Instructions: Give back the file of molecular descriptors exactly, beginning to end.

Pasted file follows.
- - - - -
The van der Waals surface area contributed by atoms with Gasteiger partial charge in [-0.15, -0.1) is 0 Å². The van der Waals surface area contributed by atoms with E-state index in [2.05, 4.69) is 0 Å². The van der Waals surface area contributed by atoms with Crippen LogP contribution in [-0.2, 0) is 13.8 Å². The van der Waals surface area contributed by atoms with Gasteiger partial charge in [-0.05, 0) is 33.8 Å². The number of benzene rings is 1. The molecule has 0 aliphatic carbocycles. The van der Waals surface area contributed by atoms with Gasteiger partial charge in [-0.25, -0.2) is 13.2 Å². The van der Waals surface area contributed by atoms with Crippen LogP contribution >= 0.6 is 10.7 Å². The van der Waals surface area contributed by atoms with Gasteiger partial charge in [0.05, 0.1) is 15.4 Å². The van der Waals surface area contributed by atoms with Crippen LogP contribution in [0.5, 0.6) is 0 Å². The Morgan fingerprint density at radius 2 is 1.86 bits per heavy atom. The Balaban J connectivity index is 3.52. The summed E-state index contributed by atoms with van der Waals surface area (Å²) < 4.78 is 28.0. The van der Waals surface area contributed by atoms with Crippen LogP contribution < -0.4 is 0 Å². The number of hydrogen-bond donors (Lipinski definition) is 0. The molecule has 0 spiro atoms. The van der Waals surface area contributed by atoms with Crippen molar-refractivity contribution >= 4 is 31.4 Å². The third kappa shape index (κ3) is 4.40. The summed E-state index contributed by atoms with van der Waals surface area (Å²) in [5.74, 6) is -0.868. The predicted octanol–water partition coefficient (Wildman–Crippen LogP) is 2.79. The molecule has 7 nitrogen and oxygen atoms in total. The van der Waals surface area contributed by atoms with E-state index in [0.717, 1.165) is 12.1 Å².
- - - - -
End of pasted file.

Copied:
The van der Waals surface area contributed by atoms with Gasteiger partial charge in [-0.15, -0.1) is 0 Å². The van der Waals surface area contributed by atoms with E-state index in [2.05, 4.69) is 0 Å². The van der Waals surface area contributed by atoms with Crippen LogP contribution in [-0.2, 0) is 13.8 Å². The van der Waals surface area contributed by atoms with Gasteiger partial charge in [-0.05, 0) is 33.8 Å². The number of benzene rings is 1. The molecule has 0 aliphatic carbocycles. The van der Waals surface area contributed by atoms with Gasteiger partial charge in [-0.25, -0.2) is 13.2 Å². The van der Waals surface area contributed by atoms with Crippen LogP contribution >= 0.6 is 10.7 Å². The van der Waals surface area contributed by atoms with Gasteiger partial charge in [0.05, 0.1) is 15.4 Å². The van der Waals surface area contributed by atoms with Crippen LogP contribution in [0.5, 0.6) is 0 Å². The Morgan fingerprint density at radius 2 is 1.86 bits per heavy atom. The Balaban J connectivity index is 3.52. The summed E-state index contributed by atoms with van der Waals surface area (Å²) < 4.78 is 28.0. The van der Waals surface area contributed by atoms with Crippen LogP contribution < -0.4 is 0 Å². The number of hydrogen-bond donors (Lipinski definition) is 0. The molecule has 0 spiro atoms. The van der Waals surface area contributed by atoms with Crippen molar-refractivity contribution >= 4 is 31.4 Å². The third kappa shape index (κ3) is 4.40. The summed E-state index contributed by atoms with van der Waals surface area (Å²) in [5.74, 6) is -0.868. The predicted octanol–water partition coefficient (Wildman–Crippen LogP) is 2.79. The molecule has 7 nitrogen and oxygen atoms in total. The van der Waals surface area contributed by atoms with E-state index in [0.717, 1.165) is 12.1 Å².